Currently, it seems that the greatest risk of systemic toxicity with local anesthetics is not due to peridural anesthesia in general surgeries or in obstetrics. The peripheral blockades represent the majority of the cases of cardiac and neurological toxicity described2,3. The rational use of peridural anesthesia, taking into consideration the toxic doses, use of a test dose, use of a catheter to break down the doses, monitoring the cardiac rhythm during the blockade, attention to clinical signs of intoxication, and the standardization of maneuvers and training personnel on how to conduct resuscitation maneuvers, are responsible for a marked reduction in the toxicity reported.
In the field of obstetric anesthesia, besides the precautions mentioned above, we could add the fact that very small doses of local anesthetics at very slow infusion rates are used for labor analgesia. Concurrently, in the last 10 years, especially in Brazil, but also in other countries, anesthesia for cesareans has also changed. Nowadays, in most centers spinal anesthesia has become the technique of choice. The dose used varies from 10 to 15 mg of 0.5% hyperbaric bupivacaine, making it possible the use of intravenous administration with a very low probability of cardiac intoxication or seizures. In the hospital complex of Pró-Matre Paulista Santa Joana and in the Hospital das Clínicas da Universidade de São Paulo, almost 100% of the cesareans are done under spinal anesthesia.
In the peripheral blockades there seems to be a tendency to substitute the traditional bupivacaine by the local levorotatory local anesthetics. Ropivacaine, levobupivacaine, and currently enantomeric excess bupivacaine seem to be preferred over racemic bupivacaine. Nonetheless, cases of cardiovascular collapse and seizures after peripheral blockades with these drugs are still reported. It is obviously that we should look for the ideal drugs but we should not forget that the mechanism of blocking nervous conduction (reversible blockade of sodium channels), which is so useful in regional anesthesia, is also the mechanism that triggers the cardiotoxicity and seizures. In the peripheral blockades the use of new techniques to localize precisely the plexus and nerves, such as the peripheral nerve stimulator, which is a reality, and the ultrasound, currently being introduced for clinical use, should be used more frequently. The use of catheters that make it possible the fractioned administration of local anesthetics, despite the technical difficulties for its introduction, may also represent advancement. We should not forget that on peripheral blockades the nerves usually are located very close to veins and arteries and, even if the drug is not inadvertently administered intravenously, the systemic absorption may be fast, causing high plasma concentrations of the local anesthetics. The difference has always depended, and probably will always depend, on the person introducing the needle. We, anesthesiologists, cannot agree to be just excellent "blockade technicians", we should also possess current scientific knowledge and incorporate new technical resources to the daily clinical practice.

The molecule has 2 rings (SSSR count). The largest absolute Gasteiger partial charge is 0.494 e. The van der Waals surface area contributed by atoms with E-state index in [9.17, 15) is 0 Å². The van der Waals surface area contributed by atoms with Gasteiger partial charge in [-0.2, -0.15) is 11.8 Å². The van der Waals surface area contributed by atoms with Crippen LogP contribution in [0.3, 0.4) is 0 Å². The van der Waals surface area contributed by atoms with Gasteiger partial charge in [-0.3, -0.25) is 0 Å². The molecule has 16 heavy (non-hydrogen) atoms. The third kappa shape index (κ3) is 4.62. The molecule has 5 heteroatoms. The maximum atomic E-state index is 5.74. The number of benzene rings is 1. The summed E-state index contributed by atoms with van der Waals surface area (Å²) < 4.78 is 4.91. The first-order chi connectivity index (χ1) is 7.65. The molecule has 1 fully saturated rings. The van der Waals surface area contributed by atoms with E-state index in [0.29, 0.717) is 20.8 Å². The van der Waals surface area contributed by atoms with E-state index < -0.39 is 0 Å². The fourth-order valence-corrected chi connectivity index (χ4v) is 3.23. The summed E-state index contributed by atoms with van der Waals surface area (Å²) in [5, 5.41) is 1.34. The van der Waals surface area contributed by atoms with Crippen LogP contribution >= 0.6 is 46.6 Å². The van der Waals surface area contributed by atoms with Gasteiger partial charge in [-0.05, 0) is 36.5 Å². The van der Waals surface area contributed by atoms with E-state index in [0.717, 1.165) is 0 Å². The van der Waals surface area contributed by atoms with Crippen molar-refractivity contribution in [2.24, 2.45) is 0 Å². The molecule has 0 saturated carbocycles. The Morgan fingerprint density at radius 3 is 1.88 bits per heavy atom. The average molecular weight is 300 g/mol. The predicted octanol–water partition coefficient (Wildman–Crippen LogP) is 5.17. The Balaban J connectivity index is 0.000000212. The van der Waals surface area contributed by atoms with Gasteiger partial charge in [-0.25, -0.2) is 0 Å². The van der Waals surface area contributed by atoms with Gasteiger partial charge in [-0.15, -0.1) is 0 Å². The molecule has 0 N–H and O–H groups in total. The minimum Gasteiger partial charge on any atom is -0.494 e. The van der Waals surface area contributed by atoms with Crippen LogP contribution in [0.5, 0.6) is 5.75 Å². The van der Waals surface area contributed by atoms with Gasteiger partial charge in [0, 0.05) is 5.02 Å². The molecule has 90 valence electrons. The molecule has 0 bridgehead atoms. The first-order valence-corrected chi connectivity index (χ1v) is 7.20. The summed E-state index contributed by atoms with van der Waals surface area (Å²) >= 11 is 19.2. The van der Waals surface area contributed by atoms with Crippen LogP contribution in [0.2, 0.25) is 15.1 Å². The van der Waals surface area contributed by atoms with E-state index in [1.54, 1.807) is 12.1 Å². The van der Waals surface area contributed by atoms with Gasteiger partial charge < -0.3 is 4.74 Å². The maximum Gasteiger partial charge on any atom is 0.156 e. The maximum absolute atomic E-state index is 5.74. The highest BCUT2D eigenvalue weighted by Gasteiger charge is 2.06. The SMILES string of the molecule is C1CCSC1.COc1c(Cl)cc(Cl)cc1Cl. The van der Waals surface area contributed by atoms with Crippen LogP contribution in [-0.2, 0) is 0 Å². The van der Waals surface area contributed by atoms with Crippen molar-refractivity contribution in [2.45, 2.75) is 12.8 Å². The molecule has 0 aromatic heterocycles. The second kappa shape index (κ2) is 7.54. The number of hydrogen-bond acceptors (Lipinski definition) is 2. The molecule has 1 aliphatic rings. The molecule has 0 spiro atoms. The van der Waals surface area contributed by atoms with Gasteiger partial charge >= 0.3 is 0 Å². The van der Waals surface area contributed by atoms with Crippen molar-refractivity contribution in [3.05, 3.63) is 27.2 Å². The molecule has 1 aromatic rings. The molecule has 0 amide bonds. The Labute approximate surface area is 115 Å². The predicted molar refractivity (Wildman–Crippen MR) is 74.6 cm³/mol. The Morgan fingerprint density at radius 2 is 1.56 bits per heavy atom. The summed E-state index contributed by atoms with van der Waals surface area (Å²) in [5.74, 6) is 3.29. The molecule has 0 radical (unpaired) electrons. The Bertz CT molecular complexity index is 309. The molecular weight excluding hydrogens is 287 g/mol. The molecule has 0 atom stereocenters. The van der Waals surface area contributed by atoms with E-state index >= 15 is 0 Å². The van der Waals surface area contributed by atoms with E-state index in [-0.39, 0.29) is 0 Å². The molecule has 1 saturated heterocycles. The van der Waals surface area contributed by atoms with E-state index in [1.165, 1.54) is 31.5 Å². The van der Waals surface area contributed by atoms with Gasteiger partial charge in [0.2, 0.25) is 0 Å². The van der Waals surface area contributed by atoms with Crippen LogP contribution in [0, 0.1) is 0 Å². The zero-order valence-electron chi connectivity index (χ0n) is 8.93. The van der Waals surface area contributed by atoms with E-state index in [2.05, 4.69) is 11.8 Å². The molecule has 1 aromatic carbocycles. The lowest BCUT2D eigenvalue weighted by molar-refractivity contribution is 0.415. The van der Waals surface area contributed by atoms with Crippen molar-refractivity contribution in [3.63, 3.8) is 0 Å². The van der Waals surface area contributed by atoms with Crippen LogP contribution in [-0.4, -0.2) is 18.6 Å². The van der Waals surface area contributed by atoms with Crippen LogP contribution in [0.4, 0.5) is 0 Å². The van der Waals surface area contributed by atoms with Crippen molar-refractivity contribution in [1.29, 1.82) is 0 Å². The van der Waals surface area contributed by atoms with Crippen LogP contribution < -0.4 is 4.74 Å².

We should also consider the importance of critical analysis when reading scientific reports. A scientific work always presents some information. But it should be considered part of a whole in the search of global knowledge. The information presented in this issue of the journal is intriguing3. A local anesthetic whose formula presents a greater amount of the levorotatory isomer than the dextrorotatory one presented greater cardiac depression than the racemic mixture. However, such result cannot be analyzed mathematically. There are several interpretations to explain this fact and it should be reproduced in other species and with other methods to reach definitive conclusions.
Key Words: ANESTHETICS, Local: bupivacaine; enantiomeric excess mixture, levobupivacaine, ropivacaine; COMPLICATIONS: systemic toxicity.
Marcelo Luís Abramides Torres, TSA
Professor Doutor da Disciplina de Anestesiologia da FMUSP
Coordenador da equipe de Anestesiologia da Maternidade Pró-Matre Paulista
Presidente da LASRA